more reviews and some thoughts on place

Peter Rozovsky connects the dots between John Connelly, James Lee Burke, and Arnaldur Indridason, then collects some suggestions for writers who evoke a strong sense of place.

Norm (aka Uriah) has some fascinating things to say about Leif G.W. Persson’s massive novel, Between Summer’s Longing and Winter’s End. I am grateful to him for reading and analyzing the  good points and the bad in his review (because I gave up on it, but am still very curious about it -tack så mycket.)

Glenn Harper thinks Ake Edwardson’s The Shadow Woman is a terrific novel. I agree – though it’s slow and circular and I’m not crazy about Winter as a character, I though it was thought-provoking. Glenn does have a plot point quibble, but his overall verdict is positive.

Two books about Stieg Larsson are reviewed in Ireland’s The Post. The reviewer finds Kurdo Baksi’s memoir self-serving and not particularly kind to Larsson; but she gives Afterword, a collection of essays by fellow journalists that is included in the new boxed set of the Millennium Trilogy, high marks.

Captain April reviews The Girl Who Kicked the Hornet’s Nest. One of the things she liked about it was that she wasn’t sure whether it would have a happy ending or not – and she wasn’t sure what sort of ending she would prefer. She also finds Salander fascinating and likes her working partnership with Blomqvist.

And Norm (aka Uriah) is reading Liza Marklund’s Red Wolf and making it sound very tempting indeed. Apparently both this book and to some extent Mankell’s The Man from Beijing deal with the fling that Westerners have had with extreme ideologies. There’s also a bit about the Swedish covers that is interesting. (Is that really the author on the covers? Yes, she is attractive, but appearing as part of your books seems a peculiar mix of postmodernism and merely modern branding.)

more reviews, an interview, an interesting article, and a very busy Norm

At Reviewing the Evidence, Yvonne Klein reviews an early stand-alone thriller by Arnaldur Indridason, Operation Napoleon, just published in Canada. Though she misses Erlendur, his gloomy series hero, she finds it a decent thriller with a rewarding sense of place.

In the same issue of RTE, Larissa Kyzer reviews Ake Edwardson’s The Shadow Woman, an early entry in the Erik Winter series which she feels is not as accomplished as his later work.

Keishon reviews one of my very favorite books, Silence of the Grave by Arnaldur Indridason.  She likes it, too.

Beth reviews Henning Mankell’s The Pyramid and is impressed by the five stories that reveal Wallender’s past.

Maxine Clarke, reviewing Red Wolf by Liza Marklund at Euro Crime, finds that the long wait since we’ve had a new translation in this series has appeared has been worth it. She concludes, “I found the novel a completely absorbing read and continue to regard this series as second to none in contemporary crime writing. Annika is both a serious-minded, determined protagonist, and a brave heroine for our strange, mixed-up times.” Add another “cracking read” to the to-be-read pile!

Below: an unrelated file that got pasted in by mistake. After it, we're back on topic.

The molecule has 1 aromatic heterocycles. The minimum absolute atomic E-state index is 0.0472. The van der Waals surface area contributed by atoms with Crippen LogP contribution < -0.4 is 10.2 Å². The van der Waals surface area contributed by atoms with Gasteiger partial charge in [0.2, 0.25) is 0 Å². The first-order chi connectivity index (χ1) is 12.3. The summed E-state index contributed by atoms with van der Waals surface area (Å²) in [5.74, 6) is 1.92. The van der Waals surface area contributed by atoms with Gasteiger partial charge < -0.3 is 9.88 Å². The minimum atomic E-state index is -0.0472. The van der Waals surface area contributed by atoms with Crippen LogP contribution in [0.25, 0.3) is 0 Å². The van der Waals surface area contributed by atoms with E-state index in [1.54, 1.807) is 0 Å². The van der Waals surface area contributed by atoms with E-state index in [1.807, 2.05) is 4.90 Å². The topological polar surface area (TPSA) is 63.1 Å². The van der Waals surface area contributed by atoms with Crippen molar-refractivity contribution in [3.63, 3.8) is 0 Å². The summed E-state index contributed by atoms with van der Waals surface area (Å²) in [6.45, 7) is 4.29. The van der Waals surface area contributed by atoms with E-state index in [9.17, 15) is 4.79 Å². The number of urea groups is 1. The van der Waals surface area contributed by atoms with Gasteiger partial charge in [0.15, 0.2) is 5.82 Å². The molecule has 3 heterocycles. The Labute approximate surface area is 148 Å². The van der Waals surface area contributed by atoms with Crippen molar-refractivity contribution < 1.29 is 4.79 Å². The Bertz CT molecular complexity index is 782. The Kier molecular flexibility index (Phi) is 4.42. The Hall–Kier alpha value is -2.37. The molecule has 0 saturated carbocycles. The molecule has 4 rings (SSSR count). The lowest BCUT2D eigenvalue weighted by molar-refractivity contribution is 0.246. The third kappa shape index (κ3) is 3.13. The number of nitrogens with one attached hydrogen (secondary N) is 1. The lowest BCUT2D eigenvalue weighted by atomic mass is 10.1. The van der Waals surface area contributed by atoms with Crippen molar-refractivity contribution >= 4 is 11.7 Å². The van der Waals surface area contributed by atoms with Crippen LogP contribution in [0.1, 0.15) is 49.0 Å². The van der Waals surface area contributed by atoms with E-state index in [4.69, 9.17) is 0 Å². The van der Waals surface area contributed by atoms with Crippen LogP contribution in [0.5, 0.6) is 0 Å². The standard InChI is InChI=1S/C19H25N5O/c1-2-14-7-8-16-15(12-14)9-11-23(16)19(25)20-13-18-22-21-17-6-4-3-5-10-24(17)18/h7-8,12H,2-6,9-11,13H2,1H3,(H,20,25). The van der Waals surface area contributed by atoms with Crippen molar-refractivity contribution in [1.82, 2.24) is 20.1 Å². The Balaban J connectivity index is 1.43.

PBS, which has been running the BBC version of Wallander in the US, has an interview with UC Berkeley professor Linda Rugg on the Scandinavian crime fiction phenomenon. She has interesting things to say about the critical role the arts play in Scandinavia’s social project to create an ideal society.

Norm, a.k.a. Uriah, finds there are three top contenders for the Swedish writer(s) of the decade based on what awards they’ve gathered. He also is sharing his thoughts as he reads Leif G. W. Persson’s long novel with a long title. He reveals who is up for the top honors among Swedish crime novels this year. And, (does he ever sleep? has he an army of Norms fanning out to investigate all things mysterious?) he reviews Rosland and Helstrom’s Three Seconds, making it compete for a slot on my TBR pile.

Finally,Joe Martin has a long and intriguing essay on the Millennium Trilogy at his blog, Peace and Pieces. A brief excerpt:

These novels strike me as being of the most serious intent: they are neither pure entertainment, nor exploitation books. Larson managed, with increasing success in these books, to become something of a real stylist, and poses a lot of provocative puzzles and paradoxes about life in these, our times. The attitudes toward women are a barometer of our progress or lack thereof.

Yet, in addition, the truth belongs to those, according to Carl Jung who can look at the shadow side. If one critic here commented that the Swedes in their apparent social paradise “Look a lot more like us” in these books – it’s not that we aren’t a society more beset by violence and hatreds than Sweden. Almost any objective sociologist would say we are. Yet the fact that these phenomena exist everywhere, and seize control of our behavior, our politics and our sense of “right conduct” in business and politics is something that cannot be denied.